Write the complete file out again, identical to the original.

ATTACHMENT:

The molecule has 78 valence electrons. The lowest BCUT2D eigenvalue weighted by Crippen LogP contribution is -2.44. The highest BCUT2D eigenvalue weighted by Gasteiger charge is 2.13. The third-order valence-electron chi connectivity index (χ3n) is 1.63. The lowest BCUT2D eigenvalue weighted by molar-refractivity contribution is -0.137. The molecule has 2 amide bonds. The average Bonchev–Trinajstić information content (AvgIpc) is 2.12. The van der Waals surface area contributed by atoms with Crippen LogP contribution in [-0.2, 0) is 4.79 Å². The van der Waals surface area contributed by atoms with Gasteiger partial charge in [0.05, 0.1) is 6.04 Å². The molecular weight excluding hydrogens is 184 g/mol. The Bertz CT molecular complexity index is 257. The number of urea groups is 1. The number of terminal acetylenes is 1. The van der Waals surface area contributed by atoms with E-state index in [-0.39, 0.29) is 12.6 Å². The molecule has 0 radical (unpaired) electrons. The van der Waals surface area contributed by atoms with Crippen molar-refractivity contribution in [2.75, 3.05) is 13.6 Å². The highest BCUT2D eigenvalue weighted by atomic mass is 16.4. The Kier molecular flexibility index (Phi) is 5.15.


The molecule has 78 valence electrons. The lowest BCUT2D eigenvalue weighted by Crippen LogP contribution is -2.44. The highest BCUT2D eigenvalue weighted by Gasteiger charge is 2.13. The third-order valence-electron chi connectivity index (χ3n) is 1.63. The lowest BCUT2D eigenvalue weighted by molar-refractivity contribution is -0.137. The molecule has 2 amide bonds. The average Bonchev–Trinajstić information content (AvgIpc) is 2.12. The van der Waals surface area contributed by atoms with Crippen LogP contribution in [-0.2, 0) is 4.79 Å². The van der Waals surface area contributed by atoms with Gasteiger partial charge in [0.05, 0.1) is 6.04 Å². The molecular weight excluding hydrogens is 184 g/mol. The Bertz CT molecular complexity index is 257. The number of urea groups is 1. The number of terminal acetylenes is 1. The van der Waals surface area contributed by atoms with E-state index in [-0.39, 0.29) is 12.6 Å². The molecule has 0 radical (unpaired) electrons. The van der Waals surface area contributed by atoms with Crippen molar-refractivity contribution in [2.75, 3.05) is 13.6 Å². The highest BCUT2D eigenvalue weighted by atomic mass is 16.4. The Kier molecular flexibility index (Phi) is 5.15.